WASHINGTON (AP) — Republican leaders have spent months promoting the myth that red low-tax states are subsidizing blue high-tax states because of the deduction for state and local taxes.
An Associated Press Fact Check finds it's actually the other way around. High-tax, traditionally Democratic states (blue), subsidize low-tax, traditionally Republican states (red) — in a big way.
Republicans are trying to eliminate the deduction as part of the sweeping tax package working its way through Congress. They added back a deduction for up to $10,000 in property taxes, in a concession to Republicans from high-tax states such as New York and New Jersey. California Republicans are pushing to extend the deduction to local income taxes, too.
It is true that taxpayers in high-tax states benefit the most from the deduction. However, these states send far more tax dollars to Washington than residents in low-tax states.
In fact, most high-tax states send more money to Washington than they get back in federal spending. Most low-tax states make a profit from the federal government's system of taxing and spending.
HOUSE SPEAKER PAUL RYAN:
— Ryan said the rest of the country is "propping up profligate, big-government states."
— "States that got their act together are paying for states that didn't," the Wisconsin Republican said.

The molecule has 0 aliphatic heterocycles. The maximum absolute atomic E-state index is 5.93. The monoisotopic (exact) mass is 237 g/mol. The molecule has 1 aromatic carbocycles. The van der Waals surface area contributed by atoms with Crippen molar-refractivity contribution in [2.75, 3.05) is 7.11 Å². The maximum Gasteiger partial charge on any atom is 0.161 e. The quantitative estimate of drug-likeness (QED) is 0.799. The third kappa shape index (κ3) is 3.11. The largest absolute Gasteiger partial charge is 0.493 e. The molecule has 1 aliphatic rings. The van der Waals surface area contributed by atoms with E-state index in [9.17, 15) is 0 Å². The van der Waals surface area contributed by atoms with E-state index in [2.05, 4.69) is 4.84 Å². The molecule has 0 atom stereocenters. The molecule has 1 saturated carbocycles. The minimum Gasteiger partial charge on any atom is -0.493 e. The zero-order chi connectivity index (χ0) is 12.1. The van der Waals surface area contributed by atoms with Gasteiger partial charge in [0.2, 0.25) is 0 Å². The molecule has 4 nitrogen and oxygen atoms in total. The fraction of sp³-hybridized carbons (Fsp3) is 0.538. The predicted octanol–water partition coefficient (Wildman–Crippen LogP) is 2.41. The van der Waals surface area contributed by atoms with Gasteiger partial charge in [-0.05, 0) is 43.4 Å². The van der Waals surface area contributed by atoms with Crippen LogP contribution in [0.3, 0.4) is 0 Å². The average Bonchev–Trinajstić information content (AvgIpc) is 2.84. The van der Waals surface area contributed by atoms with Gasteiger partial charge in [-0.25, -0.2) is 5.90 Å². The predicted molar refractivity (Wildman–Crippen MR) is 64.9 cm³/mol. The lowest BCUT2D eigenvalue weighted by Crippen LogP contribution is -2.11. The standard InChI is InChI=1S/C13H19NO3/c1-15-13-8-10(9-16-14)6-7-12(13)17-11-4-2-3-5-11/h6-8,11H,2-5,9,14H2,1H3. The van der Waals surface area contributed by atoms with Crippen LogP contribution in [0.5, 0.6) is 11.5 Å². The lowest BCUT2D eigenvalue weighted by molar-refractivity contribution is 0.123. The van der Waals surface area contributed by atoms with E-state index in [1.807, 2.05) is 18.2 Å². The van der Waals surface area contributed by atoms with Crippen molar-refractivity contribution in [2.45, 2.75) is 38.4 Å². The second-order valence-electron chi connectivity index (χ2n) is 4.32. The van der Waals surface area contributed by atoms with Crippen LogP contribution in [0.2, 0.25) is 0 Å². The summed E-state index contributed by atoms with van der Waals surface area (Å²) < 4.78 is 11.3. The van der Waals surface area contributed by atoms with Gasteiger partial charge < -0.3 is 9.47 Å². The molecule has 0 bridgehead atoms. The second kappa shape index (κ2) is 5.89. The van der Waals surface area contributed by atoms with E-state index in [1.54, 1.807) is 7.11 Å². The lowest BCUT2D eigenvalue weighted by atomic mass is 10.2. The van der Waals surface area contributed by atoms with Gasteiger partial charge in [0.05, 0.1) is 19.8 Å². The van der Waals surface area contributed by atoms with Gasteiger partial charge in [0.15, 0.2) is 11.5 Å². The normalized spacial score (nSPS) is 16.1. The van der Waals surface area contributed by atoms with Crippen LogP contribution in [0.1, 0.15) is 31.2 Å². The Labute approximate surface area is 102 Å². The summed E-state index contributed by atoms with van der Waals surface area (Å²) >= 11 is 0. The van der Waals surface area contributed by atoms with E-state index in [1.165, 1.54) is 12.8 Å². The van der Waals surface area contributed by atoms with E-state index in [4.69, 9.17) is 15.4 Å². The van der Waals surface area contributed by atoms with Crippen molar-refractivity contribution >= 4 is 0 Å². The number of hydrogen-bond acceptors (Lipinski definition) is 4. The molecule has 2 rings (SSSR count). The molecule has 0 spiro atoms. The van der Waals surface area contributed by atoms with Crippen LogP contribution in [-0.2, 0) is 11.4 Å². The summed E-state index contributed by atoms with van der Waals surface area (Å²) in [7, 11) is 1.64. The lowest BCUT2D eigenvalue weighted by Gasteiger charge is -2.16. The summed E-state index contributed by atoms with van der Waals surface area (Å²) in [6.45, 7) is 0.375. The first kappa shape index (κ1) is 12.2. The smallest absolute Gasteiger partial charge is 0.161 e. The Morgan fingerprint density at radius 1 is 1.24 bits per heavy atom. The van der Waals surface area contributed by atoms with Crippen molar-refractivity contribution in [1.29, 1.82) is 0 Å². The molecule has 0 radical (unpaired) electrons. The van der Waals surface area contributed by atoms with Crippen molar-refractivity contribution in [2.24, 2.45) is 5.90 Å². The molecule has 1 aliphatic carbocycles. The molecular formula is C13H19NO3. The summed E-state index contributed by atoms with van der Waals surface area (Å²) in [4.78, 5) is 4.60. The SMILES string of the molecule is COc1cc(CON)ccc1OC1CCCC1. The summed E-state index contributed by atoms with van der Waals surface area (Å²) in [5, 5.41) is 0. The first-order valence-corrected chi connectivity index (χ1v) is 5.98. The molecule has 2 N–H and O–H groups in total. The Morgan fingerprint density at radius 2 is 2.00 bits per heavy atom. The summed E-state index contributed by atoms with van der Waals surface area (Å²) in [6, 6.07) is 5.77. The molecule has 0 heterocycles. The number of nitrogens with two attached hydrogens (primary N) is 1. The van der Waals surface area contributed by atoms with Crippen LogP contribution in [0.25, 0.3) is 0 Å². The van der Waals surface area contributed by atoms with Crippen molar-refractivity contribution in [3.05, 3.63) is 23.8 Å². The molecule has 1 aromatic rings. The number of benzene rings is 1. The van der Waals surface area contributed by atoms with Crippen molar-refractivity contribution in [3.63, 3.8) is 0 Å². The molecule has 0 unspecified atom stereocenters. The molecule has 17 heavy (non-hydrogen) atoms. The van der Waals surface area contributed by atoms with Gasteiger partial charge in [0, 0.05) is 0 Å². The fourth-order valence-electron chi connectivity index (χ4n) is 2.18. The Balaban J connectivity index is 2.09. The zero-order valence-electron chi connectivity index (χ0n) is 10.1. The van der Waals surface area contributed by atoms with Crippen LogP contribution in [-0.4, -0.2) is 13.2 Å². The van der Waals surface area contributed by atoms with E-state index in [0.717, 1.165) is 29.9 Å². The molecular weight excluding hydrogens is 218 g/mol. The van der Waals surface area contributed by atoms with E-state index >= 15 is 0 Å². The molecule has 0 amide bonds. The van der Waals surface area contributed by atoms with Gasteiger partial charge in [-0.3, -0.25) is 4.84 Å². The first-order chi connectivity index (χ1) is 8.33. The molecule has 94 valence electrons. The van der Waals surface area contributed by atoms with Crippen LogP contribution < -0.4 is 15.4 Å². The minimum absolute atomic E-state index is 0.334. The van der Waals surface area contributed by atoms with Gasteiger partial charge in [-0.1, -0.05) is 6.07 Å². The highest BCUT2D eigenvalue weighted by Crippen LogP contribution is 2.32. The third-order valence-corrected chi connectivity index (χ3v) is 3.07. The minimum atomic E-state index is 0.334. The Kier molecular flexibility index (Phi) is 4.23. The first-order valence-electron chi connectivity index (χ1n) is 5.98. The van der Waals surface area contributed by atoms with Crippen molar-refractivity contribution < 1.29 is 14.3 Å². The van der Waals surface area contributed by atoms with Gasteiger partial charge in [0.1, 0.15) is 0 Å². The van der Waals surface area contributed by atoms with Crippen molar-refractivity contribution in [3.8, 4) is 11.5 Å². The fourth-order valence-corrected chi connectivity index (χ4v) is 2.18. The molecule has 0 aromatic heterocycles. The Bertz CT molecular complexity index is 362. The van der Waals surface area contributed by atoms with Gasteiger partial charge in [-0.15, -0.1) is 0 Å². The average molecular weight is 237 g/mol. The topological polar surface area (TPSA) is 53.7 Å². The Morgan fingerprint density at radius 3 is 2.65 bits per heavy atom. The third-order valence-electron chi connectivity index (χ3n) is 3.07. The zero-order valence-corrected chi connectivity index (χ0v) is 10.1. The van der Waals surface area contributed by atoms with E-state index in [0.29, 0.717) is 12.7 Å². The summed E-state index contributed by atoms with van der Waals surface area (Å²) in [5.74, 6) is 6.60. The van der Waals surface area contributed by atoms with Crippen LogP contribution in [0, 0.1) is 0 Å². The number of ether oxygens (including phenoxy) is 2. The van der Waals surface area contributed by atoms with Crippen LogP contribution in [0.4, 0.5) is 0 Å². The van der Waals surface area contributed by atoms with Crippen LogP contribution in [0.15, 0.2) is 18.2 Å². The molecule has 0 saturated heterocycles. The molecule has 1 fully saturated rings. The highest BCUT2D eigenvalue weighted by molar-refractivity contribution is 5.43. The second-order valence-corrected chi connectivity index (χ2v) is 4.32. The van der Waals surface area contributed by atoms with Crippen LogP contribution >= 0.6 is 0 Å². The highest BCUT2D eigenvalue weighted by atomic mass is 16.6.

TREASURY SECRETARY STEVEN MNUCHIN:
— "We are getting the federal government out of the business of subsidizing states. That is going to impact high-tax states."
Connecticut residents paid an average of $15,643 per person in federal taxes in 2015, according to a report by the Rockefeller Institute of Government. Massachusetts paid $13,582 per person, New Jersey paid $13,137 and New York paid $12,820.
California residents paid an average of $10,510.
At the other end, Mississippi residents paid an average of $5,740 per person, while West Virginia paid $6,349, Kentucky paid $6,626 and South Carolina paid $6,665.
Low-tax red states also fare better when you take into account federal spending.
Mississippi received $2.13 for every tax dollar the state sent to Washington in 2015, according to the Rockefeller study. West Virginia received $2.07, Kentucky got $1.90 and South Carolina got $1.71.
Meanwhile, New Jersey received 74 cents in federal spending for tax every dollar the state sent to Washington. New York received 81 cents, Connecticut received 82 cents and Massachusetts received 83 cents.
California fared a bit better than other blue states. It received 96 cents for every dollar the state sent to Washington.
On average, states received $1.14 in federal spending for every tax dollar they sent to Washington. That's why the federal government has a budget deficit.
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